I took him through the story a couple of times before we left. Then, as the situations unfolded, I took him through it again so that he could anticipate what was happening next. It was magic! He waited patiently in the queue and did not cry. Instead, he counted up to 10 with me while his toy went through the scanner and sat in the plane seat and was much calmer throughout the journey.
From then on 'social stories' became my son's crutch. I use the comparison of a crutch because, as a sceptical mum, I quickly began to question what would happen if my son got so used to 'social stories' that he refused to function without them. My speech and language therapist had the answer: “When you break a leg, you use a walking stick or a crutch until your leg heals and you gain the strength and confidence to start walking. It will be the same for your son. Once he gains trust and understanding, and develops his speech, his reliance on 'social stories' will automatically fade away or you will be able to use them in a more casual way.”
I was no longer worried about taking my son out or going to social events. All I had to do was to know what would happen while we were out or at an event, and draw a simple 'social story' to explain the steps and take him through it before the event.
We survived so many tricky situations with the help of 'social stories': eye tests at the hospital, his first haircut, weekly shopping trips and his first day at school. I also started to use 'social stories' to prompt appropriate behaviour.
The things I find important to remember when using visual support are:
The beauty of using visual support was that it helped us work towards building trust. It made my son feel so much more in control. As a result, he was calmer and became more receptive to things changing unexpectedly. All I had to do was say “oops'', change the drawing quickly and show him. Gradually, I moved to just verbally explaining to him what would happen and then, if there was a sudden change, he would just shout out: “Oops, the swimming pool is shut - we will now go to the park.” There were no meltdowns!
I know it is not easy, but it is all about trial and error. 'Social stories' worked for me and I hope they work for you as well. As parents we need to plan a little better and to anticipate things in advance so that we can help our child feel more in control. It is possible.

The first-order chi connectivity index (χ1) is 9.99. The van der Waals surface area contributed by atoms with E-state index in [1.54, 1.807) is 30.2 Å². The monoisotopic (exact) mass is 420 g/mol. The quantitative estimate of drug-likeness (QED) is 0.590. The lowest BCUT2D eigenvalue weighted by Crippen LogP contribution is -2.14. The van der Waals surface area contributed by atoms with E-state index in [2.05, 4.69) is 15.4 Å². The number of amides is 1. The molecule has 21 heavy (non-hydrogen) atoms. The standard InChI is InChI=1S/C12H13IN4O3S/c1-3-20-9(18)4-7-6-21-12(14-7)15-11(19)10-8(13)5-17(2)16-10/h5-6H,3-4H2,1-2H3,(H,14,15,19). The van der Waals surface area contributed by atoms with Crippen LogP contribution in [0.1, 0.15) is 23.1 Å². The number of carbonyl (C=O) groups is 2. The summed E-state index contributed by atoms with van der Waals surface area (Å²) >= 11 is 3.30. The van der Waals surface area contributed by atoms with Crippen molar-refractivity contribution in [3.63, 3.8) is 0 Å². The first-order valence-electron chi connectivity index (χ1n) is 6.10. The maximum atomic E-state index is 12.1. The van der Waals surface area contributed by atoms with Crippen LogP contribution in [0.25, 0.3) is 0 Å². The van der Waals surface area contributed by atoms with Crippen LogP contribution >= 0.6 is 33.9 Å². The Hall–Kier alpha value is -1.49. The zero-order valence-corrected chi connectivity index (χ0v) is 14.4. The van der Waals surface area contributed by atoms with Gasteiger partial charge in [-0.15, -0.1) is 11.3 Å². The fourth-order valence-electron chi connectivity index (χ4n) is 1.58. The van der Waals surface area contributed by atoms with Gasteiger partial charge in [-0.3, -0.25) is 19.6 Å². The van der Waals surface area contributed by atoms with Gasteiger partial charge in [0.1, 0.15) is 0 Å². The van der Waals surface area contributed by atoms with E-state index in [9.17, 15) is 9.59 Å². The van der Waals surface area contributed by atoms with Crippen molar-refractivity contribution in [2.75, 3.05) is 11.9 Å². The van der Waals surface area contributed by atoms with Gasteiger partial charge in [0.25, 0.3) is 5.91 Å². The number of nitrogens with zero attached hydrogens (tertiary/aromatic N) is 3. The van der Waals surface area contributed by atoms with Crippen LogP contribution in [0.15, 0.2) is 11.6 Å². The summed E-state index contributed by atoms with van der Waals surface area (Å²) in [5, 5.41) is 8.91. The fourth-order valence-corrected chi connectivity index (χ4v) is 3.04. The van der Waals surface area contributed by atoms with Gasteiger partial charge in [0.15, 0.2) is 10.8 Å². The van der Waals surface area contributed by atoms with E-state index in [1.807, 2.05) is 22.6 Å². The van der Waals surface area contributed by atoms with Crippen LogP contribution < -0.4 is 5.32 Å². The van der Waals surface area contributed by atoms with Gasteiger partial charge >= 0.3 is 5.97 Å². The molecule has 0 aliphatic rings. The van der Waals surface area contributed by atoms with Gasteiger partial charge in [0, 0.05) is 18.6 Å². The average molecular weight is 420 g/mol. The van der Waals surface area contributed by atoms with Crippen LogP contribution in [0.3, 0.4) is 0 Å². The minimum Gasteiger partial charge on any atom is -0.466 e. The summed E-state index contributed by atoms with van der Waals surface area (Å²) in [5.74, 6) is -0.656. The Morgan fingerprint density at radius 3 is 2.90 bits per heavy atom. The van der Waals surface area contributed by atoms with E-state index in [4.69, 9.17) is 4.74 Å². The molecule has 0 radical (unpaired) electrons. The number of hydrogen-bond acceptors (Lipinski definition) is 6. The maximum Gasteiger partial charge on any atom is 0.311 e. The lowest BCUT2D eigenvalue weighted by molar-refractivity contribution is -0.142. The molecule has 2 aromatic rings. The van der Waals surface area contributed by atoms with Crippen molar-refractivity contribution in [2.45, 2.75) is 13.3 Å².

A home-based educational and support program for families who have a child, aged birth to 3 1/2 years with two or more developmental delays and / or a diagnosed disability. Provides support, education, and information to families of children with two or more developmental concerns or a diagnosed disability, in many settings and locations; family's home, playgroups, and in the community. Parents should call if they have concerns or questions about their child's:
Looking for childcare can feel daunting, as you may be preparing to leave your autistic child in someone else's care for the first time. However, good quality childcare is beneficial for all children and will support your child's development, independence, and social skills. Most families choose a daycare close to their home or place of employment, make sure to consider how well the childcare setting can accommodate any additional needs your child has. If an aide is needed to ensure the safety and supervision of the child and to have the child included in activities, FSCD can provide this additional support. Please see the section on FSCD to find out how to apply for this service. Please note that aide services will not be provided by FSCD if the child is eligible to receive the same service from another government department, such as Alberta Education or Alberta Health.
The FSCD program is based on the Family Support for Children with Disabilities Act (FSCD Act) and the FSCD Regulation. We work in partnership with eligible families of children with disabilities to help parents:
Services are tailored to meet your family's situation by working together with you to:
Visit their website for more information: https://www.alberta.ca/fscd.aspx
How to apply for FSCD - visit the My Alberta Supports site and fill out an application online: https://myalbertasupports.alberta.ca/CitizenPortal/application.do